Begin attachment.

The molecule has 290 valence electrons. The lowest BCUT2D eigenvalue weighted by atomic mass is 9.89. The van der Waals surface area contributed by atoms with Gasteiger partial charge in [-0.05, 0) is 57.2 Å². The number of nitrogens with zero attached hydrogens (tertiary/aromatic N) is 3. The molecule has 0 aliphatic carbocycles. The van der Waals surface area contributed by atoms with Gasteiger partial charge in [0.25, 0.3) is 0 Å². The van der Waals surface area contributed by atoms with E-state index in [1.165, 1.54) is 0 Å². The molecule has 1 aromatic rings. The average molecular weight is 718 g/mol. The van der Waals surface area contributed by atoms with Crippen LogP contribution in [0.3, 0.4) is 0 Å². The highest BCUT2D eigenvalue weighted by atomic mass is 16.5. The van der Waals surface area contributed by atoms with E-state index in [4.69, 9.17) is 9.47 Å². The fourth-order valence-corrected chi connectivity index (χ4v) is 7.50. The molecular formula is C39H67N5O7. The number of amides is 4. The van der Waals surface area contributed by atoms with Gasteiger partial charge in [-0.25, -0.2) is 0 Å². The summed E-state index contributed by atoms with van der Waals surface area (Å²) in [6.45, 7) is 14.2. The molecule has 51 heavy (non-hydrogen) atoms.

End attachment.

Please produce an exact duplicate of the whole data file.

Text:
The molecule has 290 valence electrons. The lowest BCUT2D eigenvalue weighted by atomic mass is 9.89. The van der Waals surface area contributed by atoms with Gasteiger partial charge in [-0.05, 0) is 57.2 Å². The number of nitrogens with zero attached hydrogens (tertiary/aromatic N) is 3. The molecule has 0 aliphatic carbocycles. The van der Waals surface area contributed by atoms with Gasteiger partial charge in [0.25, 0.3) is 0 Å². The van der Waals surface area contributed by atoms with E-state index in [1.165, 1.54) is 0 Å². The molecule has 1 aromatic rings. The average molecular weight is 718 g/mol. The van der Waals surface area contributed by atoms with Crippen LogP contribution in [0.3, 0.4) is 0 Å². The highest BCUT2D eigenvalue weighted by atomic mass is 16.5. The van der Waals surface area contributed by atoms with E-state index in [4.69, 9.17) is 9.47 Å². The fourth-order valence-corrected chi connectivity index (χ4v) is 7.50. The molecular formula is C39H67N5O7. The number of amides is 4. The van der Waals surface area contributed by atoms with Gasteiger partial charge in [-0.25, -0.2) is 0 Å². The summed E-state index contributed by atoms with van der Waals surface area (Å²) in [6.45, 7) is 14.2. The molecule has 51 heavy (non-hydrogen) atoms.